Tarot Runes I Ching Stichomancy Contact
Store Numerology Coin Flip Yes or No Webmasters
Personal Celebrity Biorhythms Bibliomancy Settings

Today's Stichomancy for Rachel Weisz

The first excerpt represents the past or something you must release, and is drawn from The Master Key by L. Frank Baum:

and alighting unobserved in a quiet street he walked around for several hours enjoying the sights and wondering what people would think of him if they but knew his remarkable powers. But as he looked just like any other boy no one noticed him in any way.

It was nearly evening, and Rob had wandered down by the wharves to look at the shipping, when his attention was called to an ugly looking bull dog, which ran toward him and began barking ferociously.

"Get out!" said the boy, carelessly, and made a kick at the brute.

The dog uttered a fierce growl and sprang upon him with bared teeth and flashing red eyes. Instantly Rob drew the electric tube from his pocket, pointed it at the dog and pressed the button. Almost at the


The Master Key
The second excerpt represents the present or the deciding factor of the moment, and is drawn from Pride and Prejudice by Jane Austen:

looked at her only to criticise. But no sooner had he made it clear to himself and his friends that she hardly had a good feature in her face, than he began to find it was rendered uncommonly intelligent by the beautiful expression of her dark eyes. To this discovery succeeded some others equally mortifying. Though he had detected with a critical eye more than one failure of perfect symmetry in her form, he was forced to acknowledge her figure to be light and pleasing; and in spite of his asserting that her manners were not those of the fashionable world, he was caught by their easy playfulness. Of this she was perfectly unaware; to her he was only the man who made himself agreeable nowhere,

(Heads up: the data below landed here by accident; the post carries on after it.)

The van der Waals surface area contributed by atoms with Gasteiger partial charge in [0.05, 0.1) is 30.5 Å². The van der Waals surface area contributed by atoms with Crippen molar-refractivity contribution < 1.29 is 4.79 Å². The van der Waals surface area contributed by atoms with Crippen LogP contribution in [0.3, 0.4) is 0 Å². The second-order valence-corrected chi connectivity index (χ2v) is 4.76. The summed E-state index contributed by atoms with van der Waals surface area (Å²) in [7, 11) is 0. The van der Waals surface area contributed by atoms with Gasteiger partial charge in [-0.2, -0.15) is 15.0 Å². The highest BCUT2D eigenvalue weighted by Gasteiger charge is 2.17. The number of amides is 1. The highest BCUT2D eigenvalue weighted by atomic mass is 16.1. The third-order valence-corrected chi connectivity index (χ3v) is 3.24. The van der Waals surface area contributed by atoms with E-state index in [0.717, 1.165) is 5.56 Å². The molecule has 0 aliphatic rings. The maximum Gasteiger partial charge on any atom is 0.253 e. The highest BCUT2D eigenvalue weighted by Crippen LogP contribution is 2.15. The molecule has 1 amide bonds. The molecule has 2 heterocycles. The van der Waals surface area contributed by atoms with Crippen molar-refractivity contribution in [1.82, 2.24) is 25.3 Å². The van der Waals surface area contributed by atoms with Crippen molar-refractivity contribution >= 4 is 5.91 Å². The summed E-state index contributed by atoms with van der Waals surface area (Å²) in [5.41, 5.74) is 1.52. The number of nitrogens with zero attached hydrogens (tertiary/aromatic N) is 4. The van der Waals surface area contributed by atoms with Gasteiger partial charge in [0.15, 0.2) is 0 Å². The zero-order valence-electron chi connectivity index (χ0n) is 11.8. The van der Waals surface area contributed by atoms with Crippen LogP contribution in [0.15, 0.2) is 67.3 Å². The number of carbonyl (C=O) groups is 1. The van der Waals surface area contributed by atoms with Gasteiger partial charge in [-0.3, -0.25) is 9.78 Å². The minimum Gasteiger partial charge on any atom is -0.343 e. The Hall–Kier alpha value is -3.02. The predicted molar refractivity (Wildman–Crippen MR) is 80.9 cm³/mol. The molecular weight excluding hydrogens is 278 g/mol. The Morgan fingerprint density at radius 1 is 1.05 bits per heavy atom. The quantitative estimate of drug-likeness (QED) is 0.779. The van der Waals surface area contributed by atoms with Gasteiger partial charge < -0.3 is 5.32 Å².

Pride and Prejudice
The third excerpt represents the future or something you must embrace, and is drawn from The Odyssey by Homer:

thrust me from the doorway, one man against them all.'

So he spake, and Telemachus obeyed his dear father, and went forth to the chamber, where his famous weapons were lying. Thence he took out four shields and eight spears, and four helmets of bronze, with thick plumes of horse hair, and he started to bring them and came quickly to his father. Now he girded the gear of bronze about his own body first, and in like manner the two thralls did on the goodly armour, and stood beside the wise and crafty Odysseus. Now he, so long as he had arrows to defend him, kept aiming and smote the wooers one by one in his house, and they fell


The Odyssey